The 2019 bud­get should cater for a liv­able pen­sion

Stabroek News Sunday - - REGIONAL NEWS -

Dear Edi­tor, Our pen­sion­ers who have given yeo­man ser­vice to this coun­try are now be­ing paid a pen­sion of $19,500 per month. I am mo­ti­vated to write on the pen­sion be­ing paid to cit­i­zens 65 years and older, with the view that the gov­ern­men­tal au­thor­i­ties will do a mean­ing­ful re­view of this pen­sion for the 2019 Bud­get.

Un­der this Ad­min­is­tra­tion, in Septem­ber 2015 it was $17,000 and in year 2018 it had in­creased by $2,500 to $19,500. It can be ar­gued that over the three years, there was a 15 per­cent in­crease, how­ever is this a sig­nif­i­cant in­crease to the pen­sion­ers? Yes the govern­ment has been work­ing to­wards cre­at­ing an environment which is sup­port­ive of so­cio-eco­nomic de­vel­op­ment with the ob­jec­tive of en­sur­ing a ‘good life’ for all.

If we are striv­ing for a ‘good life’ for all, cer­tainly the pen­sion be­ing paid is in­suf­fi­cient and should be ad­dressed as a ma­jor pri­or­ity. This pen­sion, like other pen­sions glob­ally, should be at a min­i­mum amount for the pen­sioner to live com­fort­ably, and it is ex­pected that it will be sub­si­dized by the pen­sioner in the form of sav­ings, con­tri­bu­tions by rel­a­tives, re­mit­tances from overseas, etc. in or­der to meet a liv­able amount.

Pen­sions are not in­creased in an ob­jec­tive man­ner. Each year it is in­creased by an in­cre­men­tal per­cent­age, and this is known in the fi­nan­cial lit­er­a­ture as In­cre­men­tal Bud­get­ing. It is the view that Zero-Based Bud­get­ing should be ap­plied to de­ter­mine a liv­able pen­sion. In so do­ing in keep­ing with best prac­tices, it should be ad­dressed up­wardly each time a new bud­get is for­mu­lated. The way for­ward is to do a Means Test, whereby on a monthly ba­sis, an es­ti­mated amount is re­quired, for ex­am­ple for food, trans­porta­tion, med­i­cal, util­i­ties, ac­com­mo­da­tion. An es­ti­mated min­i­mum monthly amount should be ap­prox­i­mately $30,000 of which the ma­jor ex­pen­di­ture will be med­i­cal, food and trans­porta­tion. A re­duc­tion in the monthly wa­ter rate from 1 Oc­to­ber is noted. That be­ing said, the de­ci­sion makers will be un­able to meet this amount in 2019 due to in­suf­fi­cient funds for this fi­nan­cial ac­tiv­ity, and this is un­der­stand­able. Hence, the way for­ward, is to at­tain this $30,000 over a two-year pe­riod, as­sum­ing that there is not a sig­nif­i­cant in­crease in the price in­dices for food, trans­porta­tion, etc.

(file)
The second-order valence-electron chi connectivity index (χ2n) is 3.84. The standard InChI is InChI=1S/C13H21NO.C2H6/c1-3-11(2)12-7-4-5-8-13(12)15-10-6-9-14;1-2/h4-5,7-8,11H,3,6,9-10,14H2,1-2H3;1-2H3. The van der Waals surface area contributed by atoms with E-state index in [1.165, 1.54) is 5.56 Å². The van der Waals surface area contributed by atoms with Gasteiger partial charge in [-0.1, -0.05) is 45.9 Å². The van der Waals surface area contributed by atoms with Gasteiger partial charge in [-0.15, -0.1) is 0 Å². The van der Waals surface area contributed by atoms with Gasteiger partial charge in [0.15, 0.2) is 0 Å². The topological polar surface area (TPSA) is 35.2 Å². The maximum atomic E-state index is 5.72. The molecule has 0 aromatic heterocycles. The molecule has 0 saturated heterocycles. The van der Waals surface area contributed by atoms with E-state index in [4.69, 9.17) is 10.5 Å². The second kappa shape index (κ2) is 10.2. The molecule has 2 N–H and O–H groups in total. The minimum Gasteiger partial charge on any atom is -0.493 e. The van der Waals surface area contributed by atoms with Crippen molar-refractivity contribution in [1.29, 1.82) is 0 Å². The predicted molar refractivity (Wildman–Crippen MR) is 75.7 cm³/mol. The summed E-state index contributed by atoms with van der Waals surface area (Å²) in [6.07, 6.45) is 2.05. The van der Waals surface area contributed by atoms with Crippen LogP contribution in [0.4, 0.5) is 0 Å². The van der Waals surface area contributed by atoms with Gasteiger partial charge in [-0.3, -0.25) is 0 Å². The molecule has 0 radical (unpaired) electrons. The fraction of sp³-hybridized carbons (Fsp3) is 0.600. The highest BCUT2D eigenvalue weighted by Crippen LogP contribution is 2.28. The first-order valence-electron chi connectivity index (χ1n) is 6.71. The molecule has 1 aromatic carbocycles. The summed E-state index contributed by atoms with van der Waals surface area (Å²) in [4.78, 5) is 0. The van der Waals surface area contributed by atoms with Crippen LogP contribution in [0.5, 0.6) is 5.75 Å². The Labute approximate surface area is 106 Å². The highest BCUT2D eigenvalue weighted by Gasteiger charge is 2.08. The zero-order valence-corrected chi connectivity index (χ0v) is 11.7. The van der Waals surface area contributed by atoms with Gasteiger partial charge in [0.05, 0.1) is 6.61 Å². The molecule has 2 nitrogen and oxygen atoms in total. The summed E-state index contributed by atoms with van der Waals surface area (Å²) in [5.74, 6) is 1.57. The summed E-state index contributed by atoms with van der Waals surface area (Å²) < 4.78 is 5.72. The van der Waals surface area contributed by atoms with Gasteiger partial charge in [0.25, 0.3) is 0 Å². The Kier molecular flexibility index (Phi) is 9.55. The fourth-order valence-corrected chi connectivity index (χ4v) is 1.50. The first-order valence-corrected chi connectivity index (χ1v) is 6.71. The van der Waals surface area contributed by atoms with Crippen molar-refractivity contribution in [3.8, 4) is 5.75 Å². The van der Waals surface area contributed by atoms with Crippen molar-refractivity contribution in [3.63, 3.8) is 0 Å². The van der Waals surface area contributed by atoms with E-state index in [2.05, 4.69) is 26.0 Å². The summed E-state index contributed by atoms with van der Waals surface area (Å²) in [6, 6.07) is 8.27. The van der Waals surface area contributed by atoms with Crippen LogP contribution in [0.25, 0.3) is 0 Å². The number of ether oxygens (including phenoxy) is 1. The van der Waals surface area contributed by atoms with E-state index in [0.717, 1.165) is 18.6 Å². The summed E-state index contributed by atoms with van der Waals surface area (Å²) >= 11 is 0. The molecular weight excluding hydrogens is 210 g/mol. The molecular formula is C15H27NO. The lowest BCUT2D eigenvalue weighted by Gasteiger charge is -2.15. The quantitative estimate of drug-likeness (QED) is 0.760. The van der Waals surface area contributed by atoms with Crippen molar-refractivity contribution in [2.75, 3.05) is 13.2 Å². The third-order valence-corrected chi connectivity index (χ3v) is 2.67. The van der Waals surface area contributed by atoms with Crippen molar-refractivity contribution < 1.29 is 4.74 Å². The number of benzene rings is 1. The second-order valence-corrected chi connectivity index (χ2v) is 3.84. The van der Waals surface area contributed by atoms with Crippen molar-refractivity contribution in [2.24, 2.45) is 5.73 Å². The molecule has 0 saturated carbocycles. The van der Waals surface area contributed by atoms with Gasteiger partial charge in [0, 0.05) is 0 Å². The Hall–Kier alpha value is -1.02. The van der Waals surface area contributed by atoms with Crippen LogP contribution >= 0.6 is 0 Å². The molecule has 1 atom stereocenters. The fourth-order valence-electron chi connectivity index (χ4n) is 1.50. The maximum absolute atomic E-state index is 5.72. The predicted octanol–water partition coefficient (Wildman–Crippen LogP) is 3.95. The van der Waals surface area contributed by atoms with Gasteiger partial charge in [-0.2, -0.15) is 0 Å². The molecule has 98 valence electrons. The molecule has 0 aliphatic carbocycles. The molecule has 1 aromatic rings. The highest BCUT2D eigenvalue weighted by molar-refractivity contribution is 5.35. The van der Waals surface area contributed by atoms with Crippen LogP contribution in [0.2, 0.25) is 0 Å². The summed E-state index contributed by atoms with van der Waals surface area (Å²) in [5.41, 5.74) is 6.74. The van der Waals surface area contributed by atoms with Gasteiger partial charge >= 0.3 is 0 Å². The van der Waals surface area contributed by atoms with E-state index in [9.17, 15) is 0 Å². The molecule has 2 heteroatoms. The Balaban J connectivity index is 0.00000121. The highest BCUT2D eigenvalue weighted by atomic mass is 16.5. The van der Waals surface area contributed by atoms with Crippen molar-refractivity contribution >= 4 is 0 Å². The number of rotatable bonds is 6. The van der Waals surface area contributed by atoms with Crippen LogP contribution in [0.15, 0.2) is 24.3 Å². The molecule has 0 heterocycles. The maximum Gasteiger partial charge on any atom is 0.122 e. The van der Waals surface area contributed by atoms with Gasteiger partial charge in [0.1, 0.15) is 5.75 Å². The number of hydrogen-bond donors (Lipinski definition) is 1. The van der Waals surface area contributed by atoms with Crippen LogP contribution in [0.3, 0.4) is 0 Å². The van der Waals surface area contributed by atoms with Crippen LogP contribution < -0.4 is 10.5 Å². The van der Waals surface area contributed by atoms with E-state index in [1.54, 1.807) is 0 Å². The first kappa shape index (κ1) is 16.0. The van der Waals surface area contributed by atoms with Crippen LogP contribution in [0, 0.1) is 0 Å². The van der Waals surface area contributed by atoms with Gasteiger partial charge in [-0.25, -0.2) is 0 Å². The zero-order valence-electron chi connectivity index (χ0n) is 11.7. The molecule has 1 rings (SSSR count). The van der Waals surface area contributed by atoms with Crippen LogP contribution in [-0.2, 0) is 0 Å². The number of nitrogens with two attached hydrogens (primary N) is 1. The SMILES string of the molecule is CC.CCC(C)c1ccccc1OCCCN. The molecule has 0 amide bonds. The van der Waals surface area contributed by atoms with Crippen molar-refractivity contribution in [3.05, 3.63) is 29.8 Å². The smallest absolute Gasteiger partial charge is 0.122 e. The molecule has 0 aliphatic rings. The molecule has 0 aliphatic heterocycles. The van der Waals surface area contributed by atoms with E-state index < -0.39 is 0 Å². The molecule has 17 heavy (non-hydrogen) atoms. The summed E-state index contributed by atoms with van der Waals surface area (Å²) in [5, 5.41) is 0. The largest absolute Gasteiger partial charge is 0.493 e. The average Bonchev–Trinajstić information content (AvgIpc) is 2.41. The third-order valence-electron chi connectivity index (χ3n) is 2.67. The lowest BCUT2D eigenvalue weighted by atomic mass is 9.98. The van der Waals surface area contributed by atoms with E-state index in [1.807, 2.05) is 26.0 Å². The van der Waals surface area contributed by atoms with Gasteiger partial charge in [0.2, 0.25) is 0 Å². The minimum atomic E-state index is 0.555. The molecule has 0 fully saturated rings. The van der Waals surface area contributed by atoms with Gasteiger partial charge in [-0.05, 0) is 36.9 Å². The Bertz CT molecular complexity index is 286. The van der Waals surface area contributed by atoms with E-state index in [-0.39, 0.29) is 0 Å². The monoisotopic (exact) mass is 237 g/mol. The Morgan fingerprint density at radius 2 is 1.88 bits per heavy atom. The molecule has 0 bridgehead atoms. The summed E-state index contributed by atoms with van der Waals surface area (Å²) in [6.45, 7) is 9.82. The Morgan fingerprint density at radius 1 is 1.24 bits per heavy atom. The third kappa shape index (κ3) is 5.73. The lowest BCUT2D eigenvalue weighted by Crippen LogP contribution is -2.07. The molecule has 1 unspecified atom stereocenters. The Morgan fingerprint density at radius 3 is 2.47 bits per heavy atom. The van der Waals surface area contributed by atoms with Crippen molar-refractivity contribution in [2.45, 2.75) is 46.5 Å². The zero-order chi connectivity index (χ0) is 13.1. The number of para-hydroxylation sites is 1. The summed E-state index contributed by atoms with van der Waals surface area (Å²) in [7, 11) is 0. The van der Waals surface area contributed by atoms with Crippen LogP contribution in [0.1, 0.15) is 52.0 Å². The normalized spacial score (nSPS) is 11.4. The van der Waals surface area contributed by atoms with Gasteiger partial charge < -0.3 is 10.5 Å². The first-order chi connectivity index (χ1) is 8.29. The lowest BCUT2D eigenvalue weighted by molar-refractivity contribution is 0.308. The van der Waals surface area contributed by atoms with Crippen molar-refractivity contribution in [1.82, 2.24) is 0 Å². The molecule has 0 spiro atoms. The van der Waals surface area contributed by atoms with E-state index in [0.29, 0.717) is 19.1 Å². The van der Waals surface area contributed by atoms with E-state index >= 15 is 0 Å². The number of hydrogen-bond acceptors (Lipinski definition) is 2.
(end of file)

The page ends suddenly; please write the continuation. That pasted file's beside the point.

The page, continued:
When one looks at the up­per lev­els of pen­sions be­ing paid of over one mil­lion dol­lars per month why pay the low­est level such a mea­gre amount? We must move away from this in­cre­men­tal ap­proach and do a Means Test to de­ter­mine a liv­able pen­sion each year.

It would be fail­ing on my part if I do not men­tion the com­mence­ment of the pen­sion­able age of 65 years. Ac­cord­ing to the lat­est World Health Or­gan­i­sa­tion data, Life Ex­pectancy in Guyana is 63.6 years for a male and 69 years for a fe­male, a to­tal av­er­age life ex­pectancy of 66 years. Guyana was ranked at 130 in 2017, in 2018 its rank­ing is now 135.

It is the ex­pec­ta­tion that the au­thor­i­ties should have an early re­view on the life ex­pectancy and to con­sider low­er­ing the pen­sion­able age per­haps to 63 years, based on the au­then­tic global sta­tis­tics.

Af­ter all, our pen­sion­ers also de­serve a ‘good life’ and time is run­ning out.

Yours faith­fully, John Seeram

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